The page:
Magazine Article


Heart of the Matter



Following graduation from Duke University in 1991, John Riedy headed west, bent on a career in Hollywood filmmaking. At the time of our SP&D interview, he had just sold his professional steadicam, bringing closure to his pursuit of cinematography—millions saw his camera work in the Budweiser Super Bowl commercial in 1998—favoring a home life and the satisfaction of shooting stills as a wedding and portrait photographer.
Based just outside Los Angeles, in Glendale, California, Riedy, now embracing home life as an expectant father, is going full-tilt as a digital wedding shooter, crediting filmmaking with helping him shape his very personal and distinctive wedding style.
"I was fortunate to work on film sets with some of the best cinematographers in the business," he says. "And to the extent that film techniques can be translated to still photography, I've tried to emulate how they worked. I'm very minimalist in my lighting and I like to shoot quickly. It's a very fluid style. I'm seeing the scene as it flows from one image to the next. And my albums reflect that."
Pointing, for example, to a "Collage Flush" album he recently introduced as an option for his brides—it may contain as many as seven to 10 images on each 10x10 page—he notes: "It's a perfect vehicle for my style. I like to focus on the details that bring the whole event together into one scene. It's all about telling the story."

Riedy's shooting style is geared to a few simple but effective strategies: relying on available light, and remaining in the background and shooting unobtrusively, but revealing the true character and personalities of his subjects.
"I like to shoot at longer focal lengths, at least at the beginning of the day. If you stay back, you get so many more honest reactions, and that's what I'm looking for: people reacting to each other and not to the photographer. Later, once I've captured those moments when my subjects aren't even aware that I'm there, I'll use a 17mm lens and get close."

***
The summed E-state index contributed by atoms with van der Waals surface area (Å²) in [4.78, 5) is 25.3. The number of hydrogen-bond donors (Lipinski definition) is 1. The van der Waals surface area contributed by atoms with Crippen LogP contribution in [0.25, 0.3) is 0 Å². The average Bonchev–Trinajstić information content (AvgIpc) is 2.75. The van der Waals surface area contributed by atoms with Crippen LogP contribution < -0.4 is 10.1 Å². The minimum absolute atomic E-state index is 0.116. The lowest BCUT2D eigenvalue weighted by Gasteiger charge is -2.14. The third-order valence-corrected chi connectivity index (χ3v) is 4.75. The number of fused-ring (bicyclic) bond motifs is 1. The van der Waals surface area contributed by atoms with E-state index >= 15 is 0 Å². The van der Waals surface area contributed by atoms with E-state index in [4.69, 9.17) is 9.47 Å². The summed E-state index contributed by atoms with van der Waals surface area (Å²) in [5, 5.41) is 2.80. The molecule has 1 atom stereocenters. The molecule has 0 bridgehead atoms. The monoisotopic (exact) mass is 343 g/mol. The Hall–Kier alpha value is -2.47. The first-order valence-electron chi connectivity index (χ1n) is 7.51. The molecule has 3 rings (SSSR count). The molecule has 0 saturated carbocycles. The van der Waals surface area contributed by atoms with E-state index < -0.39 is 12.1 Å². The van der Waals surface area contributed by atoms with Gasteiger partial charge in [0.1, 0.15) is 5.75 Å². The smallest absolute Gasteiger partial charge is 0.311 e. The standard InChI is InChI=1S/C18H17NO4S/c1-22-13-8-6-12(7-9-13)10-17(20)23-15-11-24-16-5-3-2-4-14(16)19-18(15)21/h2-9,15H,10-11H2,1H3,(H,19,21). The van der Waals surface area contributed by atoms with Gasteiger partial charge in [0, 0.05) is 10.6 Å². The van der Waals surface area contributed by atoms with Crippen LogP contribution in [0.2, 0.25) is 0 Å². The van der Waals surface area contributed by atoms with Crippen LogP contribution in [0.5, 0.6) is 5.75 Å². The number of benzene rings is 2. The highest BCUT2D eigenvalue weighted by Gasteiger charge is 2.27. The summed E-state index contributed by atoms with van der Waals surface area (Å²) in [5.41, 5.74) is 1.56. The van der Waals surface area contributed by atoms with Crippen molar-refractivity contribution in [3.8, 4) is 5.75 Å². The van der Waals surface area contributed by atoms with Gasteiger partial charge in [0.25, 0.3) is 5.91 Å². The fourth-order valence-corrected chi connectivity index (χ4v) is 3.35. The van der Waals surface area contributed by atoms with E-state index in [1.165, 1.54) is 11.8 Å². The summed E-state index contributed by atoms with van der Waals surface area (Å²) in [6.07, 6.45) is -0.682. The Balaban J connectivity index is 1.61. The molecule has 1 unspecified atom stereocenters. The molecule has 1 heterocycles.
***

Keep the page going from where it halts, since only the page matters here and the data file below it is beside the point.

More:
But there also are times when people need a little "nudge" in the right direction. "I'll put the bride and groom where there's a good light, or a great background," he explains, "and then tell them, 'just be together.' When people are alone, you learn something about who they are and how they interact with each other. Those are the honest moments. Then I like to shoot quickly, often with a 200mm lens, as they're interacting spontaneously. And that's where I think my formals are a little different from some of the other wedding formals you see."
Similarly, to loosen up an awkward group of men in the wedding party, Riedy sends them off into the distance and asks them to walk back toward him. "By the time they start back, they've forgotten about me, and they're laughing and talking naturally. It never fails to create some great interactions," the photographer says.

Riedy has had some good teachers, among them top celebrity wedding photographers Leslie Barton (the Keenan Ivory Wayans wedding), Joe Buissink (Jennifer Lopez), and Lara Porzak (candids for Brad Pitt/Jennifer Aniston). And as his network of notables has widened, so has his visibility and range of experience.
He's also a natural—and a quick study. He credits the digital camera itself for this. "The immediate feedback you get from the camera makes it a fantastic learning tool," he says, noting it was just a year ago he set aside his Mamiya 645 and 35mm Canon in favor of a Canon D30.
"When I started seeing the results of the D30, I was convinced the image quality was there. That and the fact I could have complete creative control were major factors in my switching to digital." A self-described "online forum rat," he also credits Internet discussion groups with being tremendously helpful in navigating the admittedly steep digital learning curve.
The D30's CMOS chip, while offering great performance, he notes, can prove a bit frustrating when going for wider shots, since it results in a 1.6 multiplier for any given focal length (making a 17mm the equivalent of 27mm, for example), but the added reach can also be a bonus.
Riedy recently sold his two D30s on eBay, however, and bought two EOS-1Ds, with speed that makes it ideal for photojournalism. He's eagerly awaiting the new D60 as an upgrade for his wedding portraits.
"I shot my first EOS-1D wedding last month and it was as close to a religious experience as I've ever come with a camera. The EOS-1D is so easy to shoot with that I'm actually glad I started with the D30, which I think, due to its technical challenges, makes you a better photographer.

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